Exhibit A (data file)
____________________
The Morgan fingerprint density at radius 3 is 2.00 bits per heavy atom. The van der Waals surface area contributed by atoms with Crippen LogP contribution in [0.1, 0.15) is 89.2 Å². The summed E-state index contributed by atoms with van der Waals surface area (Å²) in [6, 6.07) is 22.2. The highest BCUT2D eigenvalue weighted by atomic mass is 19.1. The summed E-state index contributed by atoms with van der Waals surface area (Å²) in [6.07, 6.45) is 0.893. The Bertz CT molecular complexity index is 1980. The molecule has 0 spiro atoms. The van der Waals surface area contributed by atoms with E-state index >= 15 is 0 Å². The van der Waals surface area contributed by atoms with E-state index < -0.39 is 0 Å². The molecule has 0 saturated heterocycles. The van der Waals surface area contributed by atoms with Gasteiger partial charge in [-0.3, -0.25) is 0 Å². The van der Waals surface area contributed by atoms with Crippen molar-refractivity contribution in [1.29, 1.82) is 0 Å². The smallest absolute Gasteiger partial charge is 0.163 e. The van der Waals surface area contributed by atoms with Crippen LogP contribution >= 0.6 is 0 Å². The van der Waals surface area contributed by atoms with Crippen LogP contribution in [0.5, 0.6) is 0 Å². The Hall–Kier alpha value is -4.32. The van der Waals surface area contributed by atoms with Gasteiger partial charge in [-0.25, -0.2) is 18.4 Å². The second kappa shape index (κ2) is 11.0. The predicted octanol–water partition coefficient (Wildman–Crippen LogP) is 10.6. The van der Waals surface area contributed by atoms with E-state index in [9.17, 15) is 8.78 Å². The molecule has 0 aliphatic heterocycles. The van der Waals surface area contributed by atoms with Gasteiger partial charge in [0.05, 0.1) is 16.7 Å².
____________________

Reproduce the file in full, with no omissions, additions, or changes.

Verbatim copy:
The Morgan fingerprint density at radius 3 is 2.00 bits per heavy atom. The van der Waals surface area contributed by atoms with Crippen LogP contribution in [0.1, 0.15) is 89.2 Å². The summed E-state index contributed by atoms with van der Waals surface area (Å²) in [6, 6.07) is 22.2. The highest BCUT2D eigenvalue weighted by atomic mass is 19.1. The summed E-state index contributed by atoms with van der Waals surface area (Å²) in [6.07, 6.45) is 0.893. The Bertz CT molecular complexity index is 1980. The molecule has 0 spiro atoms. The van der Waals surface area contributed by atoms with E-state index >= 15 is 0 Å². The van der Waals surface area contributed by atoms with E-state index < -0.39 is 0 Å². The molecule has 0 saturated heterocycles. The van der Waals surface area contributed by atoms with Gasteiger partial charge in [-0.3, -0.25) is 0 Å². The van der Waals surface area contributed by atoms with Crippen molar-refractivity contribution in [1.29, 1.82) is 0 Å². The smallest absolute Gasteiger partial charge is 0.163 e. The van der Waals surface area contributed by atoms with Crippen LogP contribution >= 0.6 is 0 Å². The van der Waals surface area contributed by atoms with Crippen LogP contribution in [0.5, 0.6) is 0 Å². The Hall–Kier alpha value is -4.32. The van der Waals surface area contributed by atoms with Gasteiger partial charge in [-0.25, -0.2) is 18.4 Å². The second kappa shape index (κ2) is 11.0. The predicted octanol–water partition coefficient (Wildman–Crippen LogP) is 10.6. The van der Waals surface area contributed by atoms with E-state index in [9.17, 15) is 8.78 Å². The molecule has 0 aliphatic heterocycles. The van der Waals surface area contributed by atoms with Gasteiger partial charge in [0.05, 0.1) is 16.7 Å².